- Relief from pain
- Improved mobility
- Increased ability to pursue day-to-day activities like climbing stairs, squatting, walking etc
However, hip replacement is a major surgery that carries some risks or complications. Some of the possible risks are:
- Formation of blood clots in the veins of the leg, known as deep vein thrombosis. The clots may travel to the lungs and lead to a condition called pulmonary embolism.
- Infections in the site of surgery or within the joint
- Dislocation of the hip
- Loosening and wear of the joint
- Damage to nearby nerves and structures
- One leg becoming longer than the other, affecting gait
- Persistent discomfort
- Haematoma/bleeding of the surgical site
It’s very important to note that many of these complications may arise due to a poorly performed technique of implant placement. Hence the skills of the orthopaedic surgeon play a vital role.
What factors should be considered while choosing a hospital for hip replacement surgery?
Hip replacement is a major surgery that is highly dependent on the skills of the orthopedic surgeon. In addition, the hospital where the surgery is performed should have adequate infrastructure and trained team to fulfill the pre-operative and post-operative care. Some factors that should be considered while selecting a hospital include:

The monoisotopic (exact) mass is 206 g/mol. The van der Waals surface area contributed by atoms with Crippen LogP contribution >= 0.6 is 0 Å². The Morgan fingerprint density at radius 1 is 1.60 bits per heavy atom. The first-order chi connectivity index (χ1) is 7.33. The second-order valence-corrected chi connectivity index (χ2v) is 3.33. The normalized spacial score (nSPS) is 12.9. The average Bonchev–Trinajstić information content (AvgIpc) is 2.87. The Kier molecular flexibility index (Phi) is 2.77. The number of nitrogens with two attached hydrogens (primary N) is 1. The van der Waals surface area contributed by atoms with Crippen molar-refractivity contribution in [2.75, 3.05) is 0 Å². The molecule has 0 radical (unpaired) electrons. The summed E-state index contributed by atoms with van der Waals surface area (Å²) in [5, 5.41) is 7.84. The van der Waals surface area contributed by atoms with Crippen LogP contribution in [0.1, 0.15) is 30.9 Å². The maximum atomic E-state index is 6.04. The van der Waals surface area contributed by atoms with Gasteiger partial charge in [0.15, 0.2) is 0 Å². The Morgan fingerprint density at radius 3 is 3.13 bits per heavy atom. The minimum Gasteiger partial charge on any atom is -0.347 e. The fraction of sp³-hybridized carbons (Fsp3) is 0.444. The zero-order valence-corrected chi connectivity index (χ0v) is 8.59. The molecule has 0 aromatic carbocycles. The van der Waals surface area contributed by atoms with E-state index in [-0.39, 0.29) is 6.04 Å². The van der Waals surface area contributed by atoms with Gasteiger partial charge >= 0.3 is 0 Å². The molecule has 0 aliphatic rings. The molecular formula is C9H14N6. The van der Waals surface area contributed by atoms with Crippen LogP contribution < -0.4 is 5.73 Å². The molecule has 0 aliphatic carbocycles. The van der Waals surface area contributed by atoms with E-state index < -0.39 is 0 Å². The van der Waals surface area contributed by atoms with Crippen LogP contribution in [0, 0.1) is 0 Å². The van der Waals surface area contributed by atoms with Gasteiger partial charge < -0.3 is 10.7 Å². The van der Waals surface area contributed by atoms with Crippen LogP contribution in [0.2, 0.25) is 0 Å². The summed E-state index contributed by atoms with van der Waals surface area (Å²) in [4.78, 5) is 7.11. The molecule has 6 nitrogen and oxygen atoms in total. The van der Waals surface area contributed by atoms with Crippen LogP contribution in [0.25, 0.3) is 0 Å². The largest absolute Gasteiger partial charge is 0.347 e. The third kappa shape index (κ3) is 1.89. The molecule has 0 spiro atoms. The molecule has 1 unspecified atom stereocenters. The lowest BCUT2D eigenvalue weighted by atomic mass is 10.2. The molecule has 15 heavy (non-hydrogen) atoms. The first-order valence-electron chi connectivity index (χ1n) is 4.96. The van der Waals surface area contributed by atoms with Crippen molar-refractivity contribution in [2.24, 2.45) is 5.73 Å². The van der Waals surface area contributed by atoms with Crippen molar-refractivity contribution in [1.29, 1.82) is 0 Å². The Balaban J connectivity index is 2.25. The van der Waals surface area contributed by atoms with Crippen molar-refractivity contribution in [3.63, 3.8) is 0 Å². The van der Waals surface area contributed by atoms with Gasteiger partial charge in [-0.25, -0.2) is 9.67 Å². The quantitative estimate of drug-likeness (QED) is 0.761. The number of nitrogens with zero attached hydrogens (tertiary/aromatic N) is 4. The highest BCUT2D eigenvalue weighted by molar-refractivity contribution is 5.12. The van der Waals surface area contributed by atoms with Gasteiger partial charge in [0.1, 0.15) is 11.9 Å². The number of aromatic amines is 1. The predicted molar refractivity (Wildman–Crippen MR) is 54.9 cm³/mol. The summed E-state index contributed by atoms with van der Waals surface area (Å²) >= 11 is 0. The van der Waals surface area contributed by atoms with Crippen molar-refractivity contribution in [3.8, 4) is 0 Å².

- Availability of skilled orthopedic surgeon who is specially trained or has expertise in performing hip replacement surgeries and leads the surgical team.
- Well-equipped operation theatre with sound infection control practices. Availability of specialized orthopedic surgical equipment in the operation theatre like ‘vacuum mixing’ of the cement, C-arm, pulse lavage etc.
- Post-operative care: Availability of a round the clock trained team of orthopaedic surgeons, anaesthetist, nursing and paramedical staff to support an uneventful and pain free post-operative recovery.
- Availability of physiotherapy personnel under the supervision of the orthopedic surgeon for after care for physiotherapy and to guide on post discharge exercises to be carried out.
- Round the clock support for diagnostics, dietary and pharmacy needs.
What factors govern the cost of hip replacement surgery?
The cost of surgery depends on many factors like:
- The type and brand of the implant.
- Orthopedic surgeon and team, expertise and experience.
- Underlying medical condition of the patient that can influence the hospital stay and requirement of additional tests and medicines.
- Room category availed; depending on the hospital’s billing policy.
How long does it take to recover from hip replacement surgery?
Recovery of patients with hip replacement is seen to be sooner than those with knee replacement. However it is also seen that recovery for a total hip replacement may differ considerably from patient to patient. There are many factors that govern the total recovery time such as, presence of any underlying medical conditions like diabetes, osteoporosis, and weight of the patient. While for some patients it may take 6 months to recover; for others it may just take a few weeks to recover. An average recovery time of 3-6 months is observed in patients with no underlying complications.